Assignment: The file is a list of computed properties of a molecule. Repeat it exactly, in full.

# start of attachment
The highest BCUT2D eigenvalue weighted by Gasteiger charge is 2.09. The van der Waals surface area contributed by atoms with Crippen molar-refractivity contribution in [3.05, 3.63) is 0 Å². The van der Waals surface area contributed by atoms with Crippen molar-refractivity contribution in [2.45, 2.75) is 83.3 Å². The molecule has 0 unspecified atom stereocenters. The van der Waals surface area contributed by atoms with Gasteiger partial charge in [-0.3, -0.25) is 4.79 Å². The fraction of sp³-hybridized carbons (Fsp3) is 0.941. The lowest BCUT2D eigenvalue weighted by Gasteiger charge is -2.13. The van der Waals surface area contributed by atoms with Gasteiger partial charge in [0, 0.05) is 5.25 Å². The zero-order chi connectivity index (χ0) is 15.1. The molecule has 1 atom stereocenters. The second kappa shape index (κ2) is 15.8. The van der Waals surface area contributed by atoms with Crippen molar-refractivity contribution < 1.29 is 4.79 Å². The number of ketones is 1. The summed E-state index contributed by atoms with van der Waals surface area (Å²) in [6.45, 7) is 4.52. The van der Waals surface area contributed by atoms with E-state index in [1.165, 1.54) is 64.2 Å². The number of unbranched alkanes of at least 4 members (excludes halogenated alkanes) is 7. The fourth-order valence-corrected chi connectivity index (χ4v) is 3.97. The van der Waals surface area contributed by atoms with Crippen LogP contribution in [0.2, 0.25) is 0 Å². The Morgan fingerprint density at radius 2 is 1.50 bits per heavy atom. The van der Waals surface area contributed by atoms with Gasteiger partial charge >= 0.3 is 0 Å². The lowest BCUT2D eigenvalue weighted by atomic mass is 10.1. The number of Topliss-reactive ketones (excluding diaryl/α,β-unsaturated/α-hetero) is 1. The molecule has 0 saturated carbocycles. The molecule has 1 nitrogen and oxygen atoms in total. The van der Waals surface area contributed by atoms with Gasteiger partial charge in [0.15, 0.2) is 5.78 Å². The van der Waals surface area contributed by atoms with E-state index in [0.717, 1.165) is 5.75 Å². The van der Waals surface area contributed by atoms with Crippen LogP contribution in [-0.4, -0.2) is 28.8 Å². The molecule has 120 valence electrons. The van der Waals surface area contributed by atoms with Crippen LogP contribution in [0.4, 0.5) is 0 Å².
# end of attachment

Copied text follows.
The highest BCUT2D eigenvalue weighted by Gasteiger charge is 2.09. The van der Waals surface area contributed by atoms with Crippen molar-refractivity contribution in [3.05, 3.63) is 0 Å². The van der Waals surface area contributed by atoms with Crippen molar-refractivity contribution in [2.45, 2.75) is 83.3 Å². The molecule has 0 unspecified atom stereocenters. The van der Waals surface area contributed by atoms with Gasteiger partial charge in [-0.3, -0.25) is 4.79 Å². The fraction of sp³-hybridized carbons (Fsp3) is 0.941. The lowest BCUT2D eigenvalue weighted by Gasteiger charge is -2.13. The van der Waals surface area contributed by atoms with Gasteiger partial charge in [0, 0.05) is 5.25 Å². The zero-order chi connectivity index (χ0) is 15.1. The molecule has 1 atom stereocenters. The second kappa shape index (κ2) is 15.8. The van der Waals surface area contributed by atoms with Crippen molar-refractivity contribution < 1.29 is 4.79 Å². The number of ketones is 1. The summed E-state index contributed by atoms with van der Waals surface area (Å²) in [6.45, 7) is 4.52. The van der Waals surface area contributed by atoms with E-state index in [1.165, 1.54) is 64.2 Å². The number of unbranched alkanes of at least 4 members (excludes halogenated alkanes) is 7. The fourth-order valence-corrected chi connectivity index (χ4v) is 3.97. The van der Waals surface area contributed by atoms with Crippen LogP contribution in [0.2, 0.25) is 0 Å². The Morgan fingerprint density at radius 2 is 1.50 bits per heavy atom. The van der Waals surface area contributed by atoms with Gasteiger partial charge >= 0.3 is 0 Å². The lowest BCUT2D eigenvalue weighted by atomic mass is 10.1. The number of Topliss-reactive ketones (excluding diaryl/α,β-unsaturated/α-hetero) is 1. The molecule has 0 saturated carbocycles. The molecule has 1 nitrogen and oxygen atoms in total. The van der Waals surface area contributed by atoms with Gasteiger partial charge in [0.15, 0.2) is 5.78 Å². The van der Waals surface area contributed by atoms with E-state index in [0.717, 1.165) is 5.75 Å². The van der Waals surface area contributed by atoms with Crippen LogP contribution in [-0.4, -0.2) is 28.8 Å². The molecule has 120 valence electrons. The van der Waals surface area contributed by atoms with Crippen LogP contribution in [0.4, 0.5) is 0 Å².